Porter said he had clear field of vision as he slowly drifted down to earth. He could clearly see, much to his dismay, that LCDR. Stanley Olmstead did not eject prior to impact.
Porter Halyburton, while retired from the Navy, is currently an instructor at the Naval War College in Rhode Island
STANLEY EDWARD OLMSTEAD is honored on Panel 2E, Row 125 of the Vietnam Veterans Memorial. I visited the Memorial a few years ago…there are few words to describe it’s impact…and I saw CDR Olmstead’s name…it was a profoundly moving experience .
CDR Olmstead went missing 50 years ago. He would be a senior citizen now and maybe even a Grandfather. He would have watched Mickey and Dixie grow up. The information we now have about what happened to servicemen, captured, tortured and held as prisoners sometimes for years is daunting. The cycle has far from stopped, even if the battles names have changed…
REMEMBER THE MEN AND WOMEN WHO FOUGHT TO KEEP US ALL FREE….
REMEMBER THOSE WHO PAID THE ULTIMATE PRICE FOR THEIR COUNTRY.
IN THEIR HONOR….
HONORING MEMORIAL DAY
After the original writing of this post I gathered more information on Commander Olmsted. This article form the STAR TELEGRAM touchingly follows his children’s search for information regarding their father’s crash and attempts to find remains of some kind –
“It would mean quite a bit to me,” Mickey Olmstead said. “If they found something, some fragments or remnants of his remains, it would allow us to have a burial ceremony at the Arlington National Cemetery. I’ve known a lot of children who have had their father’s remains returned, and they said that it was pretty special, a very meaningful event that meant a lot to them.”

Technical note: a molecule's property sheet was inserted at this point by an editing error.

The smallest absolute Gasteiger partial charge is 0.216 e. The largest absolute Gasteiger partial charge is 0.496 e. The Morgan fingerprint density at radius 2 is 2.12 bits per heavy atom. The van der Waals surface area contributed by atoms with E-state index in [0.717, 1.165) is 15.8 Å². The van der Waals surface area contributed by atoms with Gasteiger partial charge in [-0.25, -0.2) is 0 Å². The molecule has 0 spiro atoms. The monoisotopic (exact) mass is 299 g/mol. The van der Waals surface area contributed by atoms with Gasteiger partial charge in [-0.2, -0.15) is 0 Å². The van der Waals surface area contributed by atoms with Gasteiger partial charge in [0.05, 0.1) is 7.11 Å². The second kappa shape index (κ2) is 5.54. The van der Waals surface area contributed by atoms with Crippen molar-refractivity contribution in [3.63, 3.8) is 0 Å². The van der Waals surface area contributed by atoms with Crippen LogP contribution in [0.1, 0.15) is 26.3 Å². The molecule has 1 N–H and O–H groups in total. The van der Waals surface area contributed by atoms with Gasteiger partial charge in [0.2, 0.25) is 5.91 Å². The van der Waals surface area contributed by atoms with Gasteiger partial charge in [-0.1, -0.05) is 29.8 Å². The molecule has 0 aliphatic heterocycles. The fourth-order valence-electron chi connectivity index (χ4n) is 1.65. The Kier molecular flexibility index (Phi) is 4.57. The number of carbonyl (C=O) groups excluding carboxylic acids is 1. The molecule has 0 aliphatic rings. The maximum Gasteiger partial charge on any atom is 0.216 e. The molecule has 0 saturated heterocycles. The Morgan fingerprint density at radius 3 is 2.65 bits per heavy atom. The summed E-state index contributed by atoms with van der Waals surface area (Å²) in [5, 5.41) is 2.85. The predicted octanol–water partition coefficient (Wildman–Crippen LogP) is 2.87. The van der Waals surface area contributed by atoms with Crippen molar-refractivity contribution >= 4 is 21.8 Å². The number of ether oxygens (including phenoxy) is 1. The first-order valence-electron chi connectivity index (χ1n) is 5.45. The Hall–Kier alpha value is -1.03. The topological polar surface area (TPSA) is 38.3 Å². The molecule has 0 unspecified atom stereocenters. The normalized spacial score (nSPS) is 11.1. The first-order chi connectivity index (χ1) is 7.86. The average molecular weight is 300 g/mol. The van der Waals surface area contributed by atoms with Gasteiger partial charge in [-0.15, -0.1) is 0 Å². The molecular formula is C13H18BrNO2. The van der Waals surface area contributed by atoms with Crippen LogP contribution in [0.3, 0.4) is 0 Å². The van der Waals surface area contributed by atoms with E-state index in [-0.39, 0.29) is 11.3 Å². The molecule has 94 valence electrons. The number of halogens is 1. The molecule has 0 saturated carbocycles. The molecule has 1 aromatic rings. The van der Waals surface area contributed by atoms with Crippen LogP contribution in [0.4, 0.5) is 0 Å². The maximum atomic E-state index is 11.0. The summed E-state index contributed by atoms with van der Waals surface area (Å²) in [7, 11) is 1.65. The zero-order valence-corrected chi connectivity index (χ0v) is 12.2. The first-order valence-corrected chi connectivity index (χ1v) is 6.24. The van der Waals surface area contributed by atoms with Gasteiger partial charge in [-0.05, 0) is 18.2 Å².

Read more here: http://www.star-telegram.com/news/local/article21734313.html#storylink=cpy”
I also found a great site called VIRTUAL WALL which connects readers to the Vietnam Memorial wall and read messages from family and even others who wore the bracelet of Commander Olmsted .
THIS POEM was contributed by his sister.
A loving father
A devoted brother.
Always my hero,
Always in my heart.
From his sister,
THERE IS A SITE HERE
that you can go to and find out about each person listed on the Vietnam Memorial.
If you have a moment you might want to visit this site, and read about a hero.
Thank you for your service. We honor you.
MOST RECENTLY – I saw this very special updated memory
POSTED ON 5/18/18 – BY T. BEAL“I put my Stanley Olmstead MIA bracelet on the Christmas tree in honor of him, of my friend Richard D. B. Shepherd who stepped on a land mine in the Iron Triangle, of the many who accepted service no matter what they knew of the politics, including some who knew if they did not serve, some poor American would be put in their place… and for all the Vietnamese caught up on either side of the post colonial/cold war.”